There was a lull in customers at the meat counter, so the butcher and I chatted for a minute. Since he had some gray in his hair, I felt a certain kinship with him and risked asking whether his mother had made dishes with cream of mushroom soup poured over meat and various other ingredients. When he said she had, I asked him if he liked the results.
“What’s not to like?” was his response. His eyes glazed a little, like mine do when I think of green bean casserole. If you grew up in the 1950’s or 60’s, you almost certainly ate Campbell’s Cream of Mushroom Soup at least once a week.
Introduced by the Campbell Soup Company in 1934, cream of mushroom soup was featured in the company’s first full length cookbook, Easy Ways to Good Meals, in 1941. You may have thought that you were eating Tuna Noodle Casserole, African Chow Mein, Oregon Hot Dish, Chicken Crunch or Mixed Vegetable Hot Dish, but they all were made with Campbell’s Cream of Mushroom Soup or a store brand substitute.
That soup was ubiquitous and not just in a bowl in front of you. There was green bean casserole, of course, and on Sundays you might have had Pork Chops with Mushroom Gravy or dishes like Grandma Hopp’s Meatloaf or Aunt Dorothy’s Chicken Supreme. All have cream of mushroom soup as a major ingredient.
I have been smothering pork chops with cream of mushroom soup since I was old enough to use a can opener, but I had never tried that technique with chicken until I finally decided to make Aunt Dorothy’s Chicken Supreme. The recipe she sent me was designed for a larger gathering than we usually have at our home, so I reduced the quantities significantly.
Despite my foresight, Jerri packaged enough leftovers for lunch tomorrow and put three tender and tasty pieces of chicken in the freezer for dinner at a date to be announced. Aunt Dorothy’s recipes are made to feed a battalion. There is a reason.
When we received the invitation to her 90th birthday celebration, this photo on the back of the card showed the family members who showed up last year to observe her 89th birthday. There were more for her 90th. Word is, Aunt Dorothy has sixty-six direct descendants. We should all have so many people watching out for us.
You don’t need a big family to justify this recipe. Invite some friends for Sunday dinner or plan on having leftovers.
3 lbs. chicken pieces
1/3 cup flour
3/4 tsp. paprika
1/3 – 1/2 tsp. salt
1/8 tsp. black pepper
3 T butter
1/3 cup water
2 cans cream of mushroom soup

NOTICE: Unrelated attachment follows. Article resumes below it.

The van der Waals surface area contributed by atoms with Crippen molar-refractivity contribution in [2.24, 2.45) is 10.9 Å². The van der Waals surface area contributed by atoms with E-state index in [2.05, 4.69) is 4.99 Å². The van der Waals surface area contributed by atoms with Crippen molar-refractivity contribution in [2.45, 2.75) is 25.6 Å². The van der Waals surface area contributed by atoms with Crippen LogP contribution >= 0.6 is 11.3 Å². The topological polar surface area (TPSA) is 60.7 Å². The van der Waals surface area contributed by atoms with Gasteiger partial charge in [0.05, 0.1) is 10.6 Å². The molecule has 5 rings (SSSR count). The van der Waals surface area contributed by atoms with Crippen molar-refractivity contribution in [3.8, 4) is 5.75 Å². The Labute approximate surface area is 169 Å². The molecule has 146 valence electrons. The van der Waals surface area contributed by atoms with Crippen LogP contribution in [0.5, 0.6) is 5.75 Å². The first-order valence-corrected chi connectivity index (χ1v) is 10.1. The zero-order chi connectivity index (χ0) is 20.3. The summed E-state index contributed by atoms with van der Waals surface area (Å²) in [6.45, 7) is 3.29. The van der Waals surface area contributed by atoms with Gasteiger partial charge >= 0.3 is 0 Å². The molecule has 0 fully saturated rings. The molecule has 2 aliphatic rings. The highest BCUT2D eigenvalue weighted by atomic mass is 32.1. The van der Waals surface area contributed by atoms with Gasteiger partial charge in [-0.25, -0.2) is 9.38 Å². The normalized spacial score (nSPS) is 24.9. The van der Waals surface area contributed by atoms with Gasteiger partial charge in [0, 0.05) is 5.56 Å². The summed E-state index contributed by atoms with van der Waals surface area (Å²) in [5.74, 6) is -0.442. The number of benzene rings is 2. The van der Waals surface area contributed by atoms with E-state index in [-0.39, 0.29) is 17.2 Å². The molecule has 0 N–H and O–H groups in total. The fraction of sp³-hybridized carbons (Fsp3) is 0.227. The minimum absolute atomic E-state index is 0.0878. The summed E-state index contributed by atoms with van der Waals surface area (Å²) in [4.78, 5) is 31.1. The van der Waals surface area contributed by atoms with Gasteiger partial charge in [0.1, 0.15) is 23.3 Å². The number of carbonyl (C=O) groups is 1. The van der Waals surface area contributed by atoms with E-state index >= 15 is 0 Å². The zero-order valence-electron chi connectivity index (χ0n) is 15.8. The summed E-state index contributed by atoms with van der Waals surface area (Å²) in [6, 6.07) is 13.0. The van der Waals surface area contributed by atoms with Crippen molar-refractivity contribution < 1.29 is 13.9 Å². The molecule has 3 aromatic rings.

Rinse the chicken under cold water and allow it to drain while you prepare the flour. Mix the flour with the paprika, salt and pepper in a paper bag. Preheat the oven to 400º and melt the butter in a small pan or microwavable dish.
Pat the chicken pieces dry with paper towels and dust them a few at a time in the bag. Put the pieces skin side down in a single layer in a nine by thirteen-inch baking dish or pan. Dribble the melted butter over the chicken.
Bake on the center shelf of the oven for twenty minutes, then turn the pieces and return the pan to the oven to bake for another twenty minutes.
Mix a third cup of water with the mushroom soup in a bowl until you have a smooth batter. Spoon the thinned soup equally over the chicken in the pan and return it to the oven. Bake for another twenty to thirty minutes until the chicken is tender.
Serve with a green vegetable, boiled potatoes and salad.
NOTES: Aunt Dorothy noted that her recipe which called for five pounds of chicken and three cans of mushroom soup made “ten good servings.” “Good,” I think, means large, though it may also mean servings suitable for active teenagers.
I wondered how the dish would look as it came from the oven. Perhaps I should have thinned the soup a bit more, but the chicken looked so inviting in the baking dish that I would not be ashamed to set it on the table in front of guests.
A note on salt. We usually cook with unsalted butter, so I used a half teaspoon of salt. If you use salted butter, you should reduce the salt to a third of a teaspoon. Remember, diners can always add a little salt if they wish, but salt is very difficult to remove from a dish when it has been cooked.